return max.x.baseVal.value + max.width.baseVal.value + 1;
} else {
// Return right edge position of previous
return prev.x.baseVal.value + prev.width.baseVal.value + 1;
}
}
});
...

The key thing to notice here is that you must check which view is selected, and then create logic for all of your transitions for each possible view. As you can imagine, supporting more than two views could quickly become cumbersome.

 

Dynamic Axes

Finally, let's take a look at how to create dynamic axes with D3.js. The problem with how we created axes for our original bar charts in the second and third post in this series is that the same number of ticks are used no matter what the dimensions of the graph are. This can cause ticks to overlap as the graph frame is shrunk.

 

Static AxesStatic Axes

 The solution is to tell D3.js exactly which ticks to create to ensure that they don't overlap.

Y_AXIS.enter()
...
.call(
d3
.axisLeft(Y_SCALE)
.tickValues(
getTickValues(
d3.min(DATA, function(d) {
return d.year;
}),
d3.max(DATA, function(d) {
return d.year;
}) + 1,
parseInt(CHART_HEIGHT / Y_TICK_HEIGHT),
1
)
)
.tickFormat(d3.format("d"))
.tickSizeOuter(0)
);

...

// Compute array of readable tick values between min (inclusive) and max (exclusive) of length less than count
function getTickValues(min, max, count, minInterval) {
const pattern = [5, 2, 1];
let tickValues;
let range = max - min;
let pow = Math.floor(Math.log10(range));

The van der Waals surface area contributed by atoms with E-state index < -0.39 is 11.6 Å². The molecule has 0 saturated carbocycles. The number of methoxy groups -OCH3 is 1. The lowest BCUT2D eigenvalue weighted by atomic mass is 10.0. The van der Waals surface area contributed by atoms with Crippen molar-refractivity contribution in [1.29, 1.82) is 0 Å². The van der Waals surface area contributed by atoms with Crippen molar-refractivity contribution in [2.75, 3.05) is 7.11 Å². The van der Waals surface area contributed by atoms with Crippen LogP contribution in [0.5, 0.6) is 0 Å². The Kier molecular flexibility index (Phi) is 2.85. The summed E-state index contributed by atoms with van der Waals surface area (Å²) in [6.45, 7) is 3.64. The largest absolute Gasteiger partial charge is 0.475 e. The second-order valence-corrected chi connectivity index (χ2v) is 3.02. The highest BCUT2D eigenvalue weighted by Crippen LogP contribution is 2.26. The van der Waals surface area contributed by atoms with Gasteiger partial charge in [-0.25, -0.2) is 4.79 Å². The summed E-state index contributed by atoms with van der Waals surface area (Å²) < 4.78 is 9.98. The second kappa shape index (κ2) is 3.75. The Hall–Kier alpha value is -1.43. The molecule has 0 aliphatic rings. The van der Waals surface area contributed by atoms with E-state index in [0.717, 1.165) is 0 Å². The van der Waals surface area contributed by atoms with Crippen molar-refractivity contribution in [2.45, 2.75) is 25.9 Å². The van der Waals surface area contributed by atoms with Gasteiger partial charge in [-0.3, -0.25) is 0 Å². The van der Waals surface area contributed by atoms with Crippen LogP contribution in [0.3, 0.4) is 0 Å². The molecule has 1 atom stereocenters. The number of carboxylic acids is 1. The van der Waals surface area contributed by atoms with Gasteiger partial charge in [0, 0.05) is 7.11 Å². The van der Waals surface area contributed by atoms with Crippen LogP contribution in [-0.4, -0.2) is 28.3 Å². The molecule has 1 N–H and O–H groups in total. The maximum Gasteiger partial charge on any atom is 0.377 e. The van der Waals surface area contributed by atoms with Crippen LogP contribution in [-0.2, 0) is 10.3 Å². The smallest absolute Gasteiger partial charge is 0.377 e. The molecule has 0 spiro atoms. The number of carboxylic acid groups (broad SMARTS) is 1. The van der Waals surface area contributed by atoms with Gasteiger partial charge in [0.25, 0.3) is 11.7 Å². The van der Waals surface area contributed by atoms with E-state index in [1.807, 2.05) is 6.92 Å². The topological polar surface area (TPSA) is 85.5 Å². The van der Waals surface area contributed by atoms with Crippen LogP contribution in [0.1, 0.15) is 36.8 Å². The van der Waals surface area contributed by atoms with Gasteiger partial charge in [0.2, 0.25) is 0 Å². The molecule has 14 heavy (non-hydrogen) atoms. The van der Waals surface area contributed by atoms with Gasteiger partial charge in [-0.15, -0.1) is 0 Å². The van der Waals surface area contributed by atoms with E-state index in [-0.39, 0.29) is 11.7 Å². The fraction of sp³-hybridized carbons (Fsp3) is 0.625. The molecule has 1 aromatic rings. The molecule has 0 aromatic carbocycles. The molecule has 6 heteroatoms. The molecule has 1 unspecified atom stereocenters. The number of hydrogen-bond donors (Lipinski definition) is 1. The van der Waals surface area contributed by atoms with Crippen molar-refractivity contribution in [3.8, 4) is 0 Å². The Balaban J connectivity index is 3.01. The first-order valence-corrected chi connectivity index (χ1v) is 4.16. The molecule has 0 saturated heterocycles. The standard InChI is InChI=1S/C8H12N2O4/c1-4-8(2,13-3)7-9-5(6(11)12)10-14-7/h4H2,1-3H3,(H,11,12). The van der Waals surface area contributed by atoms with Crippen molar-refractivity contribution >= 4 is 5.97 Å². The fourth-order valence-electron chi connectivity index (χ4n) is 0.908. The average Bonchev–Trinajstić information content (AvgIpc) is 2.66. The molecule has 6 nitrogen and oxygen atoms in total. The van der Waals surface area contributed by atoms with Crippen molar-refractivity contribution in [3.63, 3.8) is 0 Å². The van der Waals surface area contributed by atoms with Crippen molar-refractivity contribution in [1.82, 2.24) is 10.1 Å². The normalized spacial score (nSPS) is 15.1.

let p = 0;
let interval = pattern[p] * Math.pow(10, pow);

do {
tickValues = d3.range(min, max, interval);

if (p == 2) {
p = 0;
pow--;
} else {
p++;
}

interval = pattern[p] * Math.pow(10, pow);
} while (
d3.range(min, max, interval).length <= count &&
interval >= minInterval
);

return tickValues;
}

 

Now instead of having ticks assigned by D3.js, we determine exactly how many ticks can fit on our axis and then determine a suitable range of ticks that is within that limit.

 

Dynamic AxesDynamic Axes

 

Additional Resources

Next Post

Next post we will take a look at how we can apply the variable view chart technique to last week's radar chart!D3Thursday Logo.png

 

Remember to follow these articles on the SAS Communities Library and the #D3Thursday Twitter hashtag. Comment below or Tweet your questions and comments!

Version history
Last update:
‎03-25-2019 10:02 AM
Updated by:
Contributors

Ready to join fellow brilliant minds for the SAS Hackathon?

Build your skills. Make connections. Enjoy creative freedom. Maybe change the world. Registration is now open through August 30th. Visit the SAS Hackathon homepage.

Register today!

Free course: Data Literacy Essentials

Data Literacy is for all, even absolute beginners. Jump on board with this free e-learning  and boost your career prospects.

Get Started

Article Labels
Article Tags